Dosewallips State Park offers canvas platform tents for rent. Situated in a maple forest near the Dosewallips River, the tent sleeps up to five people. Made of white canvas on wooden platforms, they are light inside, even on cloudy days. Each tent has three bunks, a futon, lights, table and heater. Outside is a deck, picnic table, fire grill and utility hookup. Bathrooms nearby. All platform tents are heated but campers must bring their own bed linens. Cabins at Dosewallips are situated among evergreen trees looking towards the Olympic Mountains. Each cabin features a covered porch, electric heat, lights and locking doors. Bathrooms are nearby. Tent and cabin rates range from $40 (off-season) to $69 (peak). Reserve
The Hamma Hamma Cabin in the Olympic National Forest is a historic cabin that offers guests a tranquil setting. Formerly a guard station, the cabin was built in 1937 by the Civilian Conservation Corps. The site is nominated to the National Register of Historic Places for the skill and craftsmanship that went into its construction and architecture. The cabin is open year-round. Accommodating up to six guests, the single-story cabin features a living room with a hexagonal bay window overlooking the Hamma Hamma River drainage. There are two bedrooms, one with a double bed and one with bunk beds. The bathroom has a flush toilet. The cabin is equipped with a propane heater and propane lights. An outdoor picnic table, fire ring and pedestal barbecue grill are available for cooking and campfires. Guests provide their own bedding, linens, towels, dish soap, matches, first aid kit, toilet paper and garbage bags. Reserve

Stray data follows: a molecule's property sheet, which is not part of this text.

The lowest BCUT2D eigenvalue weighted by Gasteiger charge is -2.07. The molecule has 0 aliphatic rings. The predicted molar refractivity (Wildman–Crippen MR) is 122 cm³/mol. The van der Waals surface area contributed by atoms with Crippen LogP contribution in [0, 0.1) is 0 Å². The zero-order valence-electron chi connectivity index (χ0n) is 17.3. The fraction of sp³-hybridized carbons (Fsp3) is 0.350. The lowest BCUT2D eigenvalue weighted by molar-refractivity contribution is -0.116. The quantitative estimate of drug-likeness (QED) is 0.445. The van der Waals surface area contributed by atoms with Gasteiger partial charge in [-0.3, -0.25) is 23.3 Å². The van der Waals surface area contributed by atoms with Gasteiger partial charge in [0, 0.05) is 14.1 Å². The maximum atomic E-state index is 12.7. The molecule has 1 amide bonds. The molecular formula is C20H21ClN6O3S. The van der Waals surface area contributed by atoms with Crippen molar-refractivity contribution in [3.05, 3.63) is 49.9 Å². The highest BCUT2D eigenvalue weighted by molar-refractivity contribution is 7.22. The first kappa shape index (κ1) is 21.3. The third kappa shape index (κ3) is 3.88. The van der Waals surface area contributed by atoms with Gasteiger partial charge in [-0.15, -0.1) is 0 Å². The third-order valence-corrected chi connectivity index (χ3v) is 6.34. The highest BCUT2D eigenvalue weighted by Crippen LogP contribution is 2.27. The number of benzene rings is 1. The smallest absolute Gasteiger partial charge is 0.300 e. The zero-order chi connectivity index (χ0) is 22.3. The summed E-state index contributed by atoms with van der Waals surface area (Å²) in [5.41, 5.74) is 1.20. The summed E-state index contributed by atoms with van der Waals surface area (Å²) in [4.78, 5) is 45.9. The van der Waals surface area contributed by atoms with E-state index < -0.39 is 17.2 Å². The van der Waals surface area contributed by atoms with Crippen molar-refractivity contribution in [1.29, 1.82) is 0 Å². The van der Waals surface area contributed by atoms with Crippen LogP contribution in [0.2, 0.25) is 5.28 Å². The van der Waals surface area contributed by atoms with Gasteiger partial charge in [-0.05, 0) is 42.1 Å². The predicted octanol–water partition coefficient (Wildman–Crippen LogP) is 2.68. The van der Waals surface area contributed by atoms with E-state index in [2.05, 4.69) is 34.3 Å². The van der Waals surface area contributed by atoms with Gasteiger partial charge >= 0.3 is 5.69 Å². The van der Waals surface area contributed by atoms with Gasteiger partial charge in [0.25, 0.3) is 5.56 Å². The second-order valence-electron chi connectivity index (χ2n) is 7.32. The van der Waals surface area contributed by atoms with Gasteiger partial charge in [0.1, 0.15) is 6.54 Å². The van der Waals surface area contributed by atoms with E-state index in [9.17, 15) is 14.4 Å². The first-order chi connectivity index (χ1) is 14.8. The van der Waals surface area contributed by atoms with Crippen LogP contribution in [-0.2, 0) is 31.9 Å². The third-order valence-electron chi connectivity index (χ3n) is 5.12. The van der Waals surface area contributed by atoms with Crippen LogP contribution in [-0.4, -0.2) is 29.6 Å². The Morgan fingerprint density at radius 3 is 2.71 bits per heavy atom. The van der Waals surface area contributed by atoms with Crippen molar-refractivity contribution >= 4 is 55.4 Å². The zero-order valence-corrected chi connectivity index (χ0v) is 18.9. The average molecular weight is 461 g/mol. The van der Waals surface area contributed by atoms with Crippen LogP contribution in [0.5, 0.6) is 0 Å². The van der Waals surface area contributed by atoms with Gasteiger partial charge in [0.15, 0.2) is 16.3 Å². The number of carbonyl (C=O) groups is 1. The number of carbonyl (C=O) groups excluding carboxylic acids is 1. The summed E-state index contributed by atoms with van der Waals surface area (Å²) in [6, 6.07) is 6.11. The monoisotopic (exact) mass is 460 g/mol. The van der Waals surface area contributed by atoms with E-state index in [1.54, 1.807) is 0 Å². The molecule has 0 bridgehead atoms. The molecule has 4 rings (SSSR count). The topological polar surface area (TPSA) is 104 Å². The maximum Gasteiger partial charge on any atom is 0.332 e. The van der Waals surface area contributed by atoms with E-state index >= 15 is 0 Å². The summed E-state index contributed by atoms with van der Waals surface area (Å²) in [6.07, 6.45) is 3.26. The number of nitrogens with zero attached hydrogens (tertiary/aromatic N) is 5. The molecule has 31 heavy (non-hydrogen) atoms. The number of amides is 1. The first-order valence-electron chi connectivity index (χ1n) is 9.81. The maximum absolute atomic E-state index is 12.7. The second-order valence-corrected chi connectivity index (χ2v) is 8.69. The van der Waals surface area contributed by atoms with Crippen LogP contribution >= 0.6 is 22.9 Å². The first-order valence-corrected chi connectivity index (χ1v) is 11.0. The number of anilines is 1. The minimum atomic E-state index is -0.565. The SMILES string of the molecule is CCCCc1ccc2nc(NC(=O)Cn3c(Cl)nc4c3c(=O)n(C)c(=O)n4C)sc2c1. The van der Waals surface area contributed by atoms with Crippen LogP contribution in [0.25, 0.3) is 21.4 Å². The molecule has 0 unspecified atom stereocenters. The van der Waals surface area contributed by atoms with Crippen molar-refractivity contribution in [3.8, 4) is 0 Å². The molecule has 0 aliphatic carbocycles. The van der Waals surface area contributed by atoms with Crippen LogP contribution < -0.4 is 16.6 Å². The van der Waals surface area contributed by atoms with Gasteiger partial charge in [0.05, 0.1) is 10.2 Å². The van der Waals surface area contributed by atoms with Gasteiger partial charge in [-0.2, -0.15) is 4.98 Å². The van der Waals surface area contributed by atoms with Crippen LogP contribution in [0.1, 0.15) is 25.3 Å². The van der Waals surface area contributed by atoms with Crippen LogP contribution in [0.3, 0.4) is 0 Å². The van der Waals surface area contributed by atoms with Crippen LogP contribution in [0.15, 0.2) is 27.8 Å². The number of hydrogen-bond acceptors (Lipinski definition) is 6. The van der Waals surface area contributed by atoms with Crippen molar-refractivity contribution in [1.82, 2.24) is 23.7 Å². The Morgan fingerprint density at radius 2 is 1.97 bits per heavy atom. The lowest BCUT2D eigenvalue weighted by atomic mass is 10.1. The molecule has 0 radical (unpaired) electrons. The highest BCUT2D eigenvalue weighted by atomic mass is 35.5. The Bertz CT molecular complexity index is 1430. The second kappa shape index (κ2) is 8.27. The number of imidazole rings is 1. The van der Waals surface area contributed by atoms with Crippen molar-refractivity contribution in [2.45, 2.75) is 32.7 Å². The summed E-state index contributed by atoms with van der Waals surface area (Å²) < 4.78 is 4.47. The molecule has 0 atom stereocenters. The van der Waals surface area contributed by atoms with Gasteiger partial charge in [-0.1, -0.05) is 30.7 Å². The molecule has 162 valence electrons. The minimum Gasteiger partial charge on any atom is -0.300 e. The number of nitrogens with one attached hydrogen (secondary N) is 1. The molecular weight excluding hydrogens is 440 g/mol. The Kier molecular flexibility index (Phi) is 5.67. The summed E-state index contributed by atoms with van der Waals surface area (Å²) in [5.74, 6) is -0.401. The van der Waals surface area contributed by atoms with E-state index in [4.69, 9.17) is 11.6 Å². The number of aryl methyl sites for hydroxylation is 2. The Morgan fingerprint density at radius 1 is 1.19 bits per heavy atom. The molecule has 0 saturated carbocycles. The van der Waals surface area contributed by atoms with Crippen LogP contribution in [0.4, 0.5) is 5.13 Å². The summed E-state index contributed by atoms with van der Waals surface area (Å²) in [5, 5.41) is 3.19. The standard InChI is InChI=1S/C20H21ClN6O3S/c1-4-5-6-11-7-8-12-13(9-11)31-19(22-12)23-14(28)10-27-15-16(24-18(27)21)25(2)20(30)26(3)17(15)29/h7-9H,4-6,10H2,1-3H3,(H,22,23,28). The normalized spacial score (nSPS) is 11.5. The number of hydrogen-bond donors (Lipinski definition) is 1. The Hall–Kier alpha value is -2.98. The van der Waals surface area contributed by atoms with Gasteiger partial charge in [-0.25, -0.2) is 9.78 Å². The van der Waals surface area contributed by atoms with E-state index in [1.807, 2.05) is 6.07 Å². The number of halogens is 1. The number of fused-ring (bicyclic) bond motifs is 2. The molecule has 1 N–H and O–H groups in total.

Located in Union, the Pebble Beach Cottage has two beds, one bathroom and can sleep up to 5-6 guests. Sitting approx. 75 feet from the water it has a beautiful view of the canal, and surrounded by a cedar forest. This carriage house is a bed and breakfast style stay with a part-time caretaker on sight. Guests enjoy privacy of a vacation home, (as this property is completely separate from the main house), yet access to concierge services. (Rate $195) Reserve at glampinghub.com.
The Tahuya Adventure Resort is located in the heart of the Tahuya Forest past Belfair. Featuring campsites with hook-ups and luxury platform tents, this is glamping heaven! The Log Cabin tent features a king size log bed, bunk-beds, oversized chairs and tables, pellet stove, carpet, refrigerator, microwave, and a coffee pot. Each site has an outdoor picnic table and fire ring or you are welcome to use their covered kitchen. (Rate $500/2 nights) Reserve at tahuyaresort.com.
Hood Canal Events, based in Union, can provide unique glamping experiences. Offering everything from a Hood Canal beach glamor picnic (great for intimate gatherings, family picnicking, lounging, or celebrations) to a fully catered overnight trip, they can arrange special requests your group may have. Hood Canal Event's packages include furnishings, amenities, activities (kayaking to mushroom foraging or live music) and a chef for locally prepared food and beverages. Overnight glamping packages are available. For information on rates or customizing an experience, call (360) 710-7452, or visit hoodcanalevents.org.
Above are just a few ways you can elevate your "glamping" experience on Hood Canal. There is no wrong way to do it. If you prefer backcountry camping, with your home on your back and no connection to civilization, the Olympic National Park has that too. Camp for days and never see another soul in the backcountry areas. Talk about "finding appreciation."
If camping or glamping is not your thing thats cool too. Hood Canal and South Puget Sound have wonderful guest lodging and rentals right on the beach – with power and flush toilets. Visit explorehoodcanal.com/lodging for a complete list that is updated weekly.
Whatever you choose, just get out there and create some great memories – stubbed toes or not!